~ and frank 'discussion of real or workers who"'had refused toJi ,the perceived grievances that cut across job boycott 'launched. Monday.' command lines.'' The newspaper said two other blacks one ~i~ hz me berkipdeb te 2) To develop sand share ideas were killed by railway police who U po tpo es Vie nam mem erhip deb te which will foster harmonious Human' opened fire on a group trying to
Relations among personnel attached sabotage a~ railway line Monday knight to local commiands. in~ the segregated city of more than UNTE NTOS ' P-- e Security After meeting for. onie hour and 15 3) Examining incidents and situ- one million located eight miles south
Conilaredyserday't post~pone minutes yesterday, the Security ations where tension and'dissensi'on of Joh'annesburg.
dbte on U.. membeship for Viet,- Council said t'he debate over member- may exists and prpsn corcieMuch of Soweto was reported quiet na ni fe he U..presiden- ship for recently unified Vietnam 'action. Monitoring proposed cor- yesterday and many residents stayed a eec n n an apparent aot was' being postpnied "to a date in rective action and evaluating its in 'their homes to avoid trouble, but to o nAe cnvt.November so tha 'the General Assem- effectiveness. > "police'used tear gas and~ gunfire to
Bye nng" tote question after bly' may discuss the candidacy dur- 4) To assist Co1NavBase by in- try to'disperse crowds in eastern
d has w rm or ing the course of the 31st session. suri'ng base Human Relations policies districts of the township.
DeortcCndidat Jimmy Carter > The Vietn'e'e side has agreed'to and programs ar'e widely disseminated 'A spokesman for the Johannesburg
'as ee ected, counil members this poiio. an nw ttelws e. Chamber of Commerce reported 70 to
evienlyhoe he .S Gvenmnt5)> Advising ComNavBase-of the' 80 per cent of the city's 250,000 omesc. he'efe a th~~anralAs- existing Huma~n Relations climate black workers stayed hone Monday. politca' p resur to maintain a sembly wa reortrdly'inserted at~ and making recommendations for im-' Somie companies reported 70 per cent hrd tne agist Hanoi. the request ofro-U.S.'delegations' provement as necesary. absenteeismn'again yesterday. But
TeFecdeleaton initiated in order, it was said,. to make it '. 6) -To informally monitor effec- others said more blacks reported taepospone'ant wth1 te reported less~ obvious that the postponement tiveness~ of local command equal op- for work than on Monday. on ece of t e names'e,but was being timed to "ut it past the portuni'ty programs and affirmative Transport officials reported an inomdU. . >sources said American election. The Gene'a' Assembly nor- action plans and advise ComNav~ase increase, in the number' of blacks
ofc aase French officials. in naily takes up amembership applica- of areas possibly needing improve- taking trains and buses from Soweto, Pars 'atwe to seek the 'post- tion 'only 'fter the "Security Council ment. 'home of most of Johannesburg's black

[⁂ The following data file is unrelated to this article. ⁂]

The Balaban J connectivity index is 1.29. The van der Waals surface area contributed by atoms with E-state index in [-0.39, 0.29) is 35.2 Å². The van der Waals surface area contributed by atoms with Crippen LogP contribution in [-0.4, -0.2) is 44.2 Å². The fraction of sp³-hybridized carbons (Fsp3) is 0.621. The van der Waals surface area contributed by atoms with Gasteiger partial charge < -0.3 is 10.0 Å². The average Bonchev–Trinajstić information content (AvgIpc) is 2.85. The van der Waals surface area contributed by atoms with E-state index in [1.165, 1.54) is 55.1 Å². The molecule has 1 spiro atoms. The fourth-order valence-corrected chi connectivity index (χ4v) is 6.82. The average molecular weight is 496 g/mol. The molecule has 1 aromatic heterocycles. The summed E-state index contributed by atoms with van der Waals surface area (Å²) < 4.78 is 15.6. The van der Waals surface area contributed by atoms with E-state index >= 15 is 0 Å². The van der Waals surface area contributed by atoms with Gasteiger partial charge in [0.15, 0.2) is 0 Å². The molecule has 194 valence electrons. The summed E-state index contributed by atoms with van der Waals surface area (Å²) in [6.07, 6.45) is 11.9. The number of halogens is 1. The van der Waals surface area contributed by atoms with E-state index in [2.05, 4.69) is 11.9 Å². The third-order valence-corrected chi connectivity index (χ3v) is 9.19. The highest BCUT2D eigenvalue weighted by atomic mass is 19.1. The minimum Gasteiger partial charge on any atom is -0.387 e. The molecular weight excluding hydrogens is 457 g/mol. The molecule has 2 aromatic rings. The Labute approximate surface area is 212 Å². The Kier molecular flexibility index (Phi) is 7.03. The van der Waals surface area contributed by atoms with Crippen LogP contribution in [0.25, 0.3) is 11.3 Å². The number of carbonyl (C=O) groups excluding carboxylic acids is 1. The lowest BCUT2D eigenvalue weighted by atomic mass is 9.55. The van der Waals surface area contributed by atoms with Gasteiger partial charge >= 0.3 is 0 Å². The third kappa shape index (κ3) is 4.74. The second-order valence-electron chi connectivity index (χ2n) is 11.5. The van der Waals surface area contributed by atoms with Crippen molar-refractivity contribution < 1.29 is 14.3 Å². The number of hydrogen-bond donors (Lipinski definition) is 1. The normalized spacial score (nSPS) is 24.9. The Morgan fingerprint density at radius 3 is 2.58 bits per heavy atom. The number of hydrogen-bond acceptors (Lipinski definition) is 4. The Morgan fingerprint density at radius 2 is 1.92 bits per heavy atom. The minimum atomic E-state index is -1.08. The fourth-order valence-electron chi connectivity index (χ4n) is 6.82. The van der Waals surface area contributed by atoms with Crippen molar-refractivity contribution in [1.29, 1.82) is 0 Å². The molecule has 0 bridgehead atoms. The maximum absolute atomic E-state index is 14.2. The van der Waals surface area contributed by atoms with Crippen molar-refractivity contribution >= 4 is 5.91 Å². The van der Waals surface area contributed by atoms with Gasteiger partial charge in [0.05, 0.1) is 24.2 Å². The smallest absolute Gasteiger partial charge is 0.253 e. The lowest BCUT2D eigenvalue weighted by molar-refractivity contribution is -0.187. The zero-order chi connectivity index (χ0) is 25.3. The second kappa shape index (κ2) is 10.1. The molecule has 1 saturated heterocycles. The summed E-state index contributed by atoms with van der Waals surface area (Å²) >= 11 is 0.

poeet ..of~ficials at the U.N. has recommended 'it. The 12-member> group is' chaired workers.
erniAn ' 's by the ComavBasea Chief Staff Officer 'In the Cape Town area, a pamphlet
Sey. of Stt ery A. aisne An ' n informed source said the Soviet with the' CoinNavBase4 Human Resources was circulated in ?-he rail and bus
wa n aislstwek ninhad held out~ for~ liingh P'rogram M!anager as council~ advisor. terminals 'postponing a planned job
U.S.Ambssaor illam crato 'deferment to 'the month 'of November The other ten members represent: 'boycott in that area until next
annunedn ashingto on'da >after' and the United States~ settled'for 'Naval Base, Nava'l Station, Naval Air week. It had been scheduled for
had een irete 'ovt that V e- that in return' for inclusion of 'h "Station, Fleet Training Group. Naval today and tomorrow.
nmsaplctCi for U..mme- eeec t osdraino h Hospital, Dental Clinic, Fleet Comn- ' Information Minister Connie Mulder
a n .N mebe ~ General' Assembly. Other sources ~posite Squadron T'en,' Naval Security told a congress of the ruling NationHanoi h ailed to said the 'United States earlier ha Group Activity, Consolidated Civil- al Party in Pretoria that the racial
acon fo but80Aericans stil1 ian Personnel 'Office and Marine policies against which the boycott"
litda isn ' n action in Viet- insistd on delaying consideration 'arcs ,.is4irce 'ought to' be edefined1
'said t..a..y.deadline.......... iSavfas Disrnto Ci-asplurmal dinocracy inWsta of the
iiiliili lii~iii ~iiiii!!ii iiid " iit n i '!i ma t rs p es n te m pa thid, o spai atit e i� L ....... '11111 aii=,;i Vietnamese said Monday the plaint !]iii: ::J iii, >ilii: 1!1iii3�;1air11 will~~i1 to................... 'b:l h' idiiii~!teiisivi!iiieffortsii!i toi enterii refierred!!iiitoiiiit...by !similar boards of development.!riii� i= e~elt
b )nto/4iis !u isiins with the Unitedi subordinate !commands and will not'i~ "Thei adyantaga of thisi term (plural.
eca4 tal' eu- S'ae~o h psin nnan te cosie dretape l Pr'sonne'l! ' deocrcy i:!i] is that = it does notii! i !in-~~ii!i~ii io & ty Cou- Aiie an contrutio aid iipro = are...... rq it exhaus th ..ha ....n . of dicate any ": col':,r," or negative sepa.............t t~ ld ise thm b~ *97 Pais Peaii :i



re c Sta a ha4 faie o reply' to Vie �ecAelASa'atMO IkI arranle'-f352.
ud ' nm s lst 6 -~ tedAug. 2 'of uly 176. ' abroa as "aart' ateibMulde said









Page 4 Guantanamno Gazette Wednesday, September 15, 1976